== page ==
School 26 Review

We hear a lot of justifiable complaints about how gaming’s substantial female audience tends to be overlooked. That’s not to suggest girls don’t like first-person shooters, action games, RPGs and the rest of ‘em, but it’s rare to find a title that’s tailored for girls that doesn’t have something to do with princesses, fashion, horses, Dora the Explorer, or all four.

It’s therefore exciting to get a crack at School 26, the debut project from the ladies who head Silicon Sisters Interactive in Vancouver. There’s no such thing as a checklist of features that need to be present in a “girls’ game,” but School 26 scores major points for engaging its target audience without talking down to it.

School 26 was formulated with a young female audience in mind, so it’s a bit heavier on story than it is on combat. Kate (you can change her name) is a teen who has difficulty making friends because her parents are spiritual healers who are struck often by wanderlust. Kate, who has been shuffled to no fewer than 25 schools in her short life, just wants to settle down. She aims to make “School 26″ her last stop. Kate’s parents agree that if their daughter can make some bosom buddies, she can stay.

Where are you head-ed?

Kate begins the term, and right off the bat she falls into some Degrassi-level high school drama. The handful of peers who immediately make her acquaintance become entangled in a web of conflict, and the term takes a bad turn. True to life, some of the students’ problems are superficial matters like dresses and proms, but School 26′s story goes admirably deep to deal with issues like alcoholism, poverty, drug abuse and homosexuality.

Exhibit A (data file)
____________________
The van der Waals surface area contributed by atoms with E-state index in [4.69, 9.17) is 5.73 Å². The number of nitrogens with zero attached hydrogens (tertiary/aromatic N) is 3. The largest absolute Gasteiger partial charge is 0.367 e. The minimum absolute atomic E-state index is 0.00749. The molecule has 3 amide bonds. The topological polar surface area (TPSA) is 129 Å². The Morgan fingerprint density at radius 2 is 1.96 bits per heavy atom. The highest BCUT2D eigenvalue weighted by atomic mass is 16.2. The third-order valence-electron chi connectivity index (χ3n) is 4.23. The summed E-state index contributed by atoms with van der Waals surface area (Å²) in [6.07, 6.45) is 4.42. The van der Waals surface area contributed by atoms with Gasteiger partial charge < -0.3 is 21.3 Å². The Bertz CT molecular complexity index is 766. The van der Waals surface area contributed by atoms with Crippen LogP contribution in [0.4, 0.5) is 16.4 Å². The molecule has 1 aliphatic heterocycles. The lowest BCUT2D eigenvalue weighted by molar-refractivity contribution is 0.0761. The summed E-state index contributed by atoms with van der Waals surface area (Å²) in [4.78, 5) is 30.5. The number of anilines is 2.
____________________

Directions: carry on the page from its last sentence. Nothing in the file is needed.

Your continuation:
Kate, having a touch of fey heritage, can calm down or inspire her peers as they go through their tough times. This is where School 26′s game mechanics kick in. Kate can respond to other students’ declarations using mood icons lined up at the bottom of the screen. If Kate empathizes with a character, they warm up to her. If one or more characters are feeling especially bad, Kate can play a Tarot-style game to improve the mood. By flipping cards to hit a certain score, Kate can lift that character’s spirits.

In turn, Kate’s peers come to trust and confide in her, and with any luck, she’ll make friends and have a reason to stick around at the end of the school year. Otherwise, she pulls a Carrie on Prom Night. Kidding. But if Kate fails to make an impression, the game does indeed end on a sad note.

The cards say you will find love when you comb your hair.

School 26′s story is very engaging, though maybe a bit serious for its adorable anime-style characters. The card-driven gameplay is fun, too. There is, however, one major flaw with the game: The story pretty much goes in one direction (not to mention that the term goes by blindingly fast; you can finish in a few hours). This is a problem because Kate is involved in all the characters’ problems and seemingly becomes close to them, but can still wind up with “no real friends.”

To win, Kate needs to empathize with characters at the right time and build their confidence in her via the card games, but this presents another problem: It doesn’t allow you the freedom to respond to the characters in the way that you want to respond. For instance, there is one character named Ryan who hits on Kate with purposefully bad pick-up lines. If that’s not something you’d be comfortable with in real life, you’re likely to react negatively in the game– but then you won’t build up much of a friendship with Ryan, thus putting you at a disadvantage.

And yet, School 26′s shortcomings aren’t too discouraging because it’s a fun game to play through at least once. The game is certainly enough to make us look forward to the future girl-focused projects that come from Silicon Sisters Interactive.

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